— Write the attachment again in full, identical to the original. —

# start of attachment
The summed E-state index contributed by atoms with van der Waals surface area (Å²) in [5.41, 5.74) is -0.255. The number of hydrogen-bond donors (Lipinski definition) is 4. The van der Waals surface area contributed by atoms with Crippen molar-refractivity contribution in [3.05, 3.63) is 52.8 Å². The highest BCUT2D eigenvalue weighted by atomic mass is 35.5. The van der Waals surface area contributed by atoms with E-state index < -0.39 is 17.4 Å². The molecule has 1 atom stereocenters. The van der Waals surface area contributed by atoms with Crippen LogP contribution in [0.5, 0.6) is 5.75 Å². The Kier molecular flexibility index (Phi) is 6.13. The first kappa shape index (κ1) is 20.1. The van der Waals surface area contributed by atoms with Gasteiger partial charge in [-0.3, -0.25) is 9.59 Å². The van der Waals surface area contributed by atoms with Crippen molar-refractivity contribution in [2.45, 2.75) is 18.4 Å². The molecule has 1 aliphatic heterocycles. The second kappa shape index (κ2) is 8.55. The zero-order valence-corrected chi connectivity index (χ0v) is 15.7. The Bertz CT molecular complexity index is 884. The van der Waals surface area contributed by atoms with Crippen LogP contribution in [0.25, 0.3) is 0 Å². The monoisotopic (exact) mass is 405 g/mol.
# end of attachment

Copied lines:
The summed E-state index contributed by atoms with van der Waals surface area (Å²) in [5.41, 5.74) is -0.255. The number of hydrogen-bond donors (Lipinski definition) is 4. The van der Waals surface area contributed by atoms with Crippen molar-refractivity contribution in [3.05, 3.63) is 52.8 Å². The highest BCUT2D eigenvalue weighted by atomic mass is 35.5. The van der Waals surface area contributed by atoms with E-state index < -0.39 is 17.4 Å². The molecule has 1 atom stereocenters. The van der Waals surface area contributed by atoms with Crippen LogP contribution in [0.5, 0.6) is 5.75 Å². The Kier molecular flexibility index (Phi) is 6.13. The first kappa shape index (κ1) is 20.1. The van der Waals surface area contributed by atoms with Gasteiger partial charge in [-0.3, -0.25) is 9.59 Å². The van der Waals surface area contributed by atoms with Crippen molar-refractivity contribution in [2.45, 2.75) is 18.4 Å². The molecule has 1 aliphatic heterocycles. The second kappa shape index (κ2) is 8.55. The zero-order valence-corrected chi connectivity index (χ0v) is 15.7. The Bertz CT molecular complexity index is 884. The van der Waals surface area contributed by atoms with Crippen LogP contribution in [0.25, 0.3) is 0 Å². The monoisotopic (exact) mass is 405 g/mol.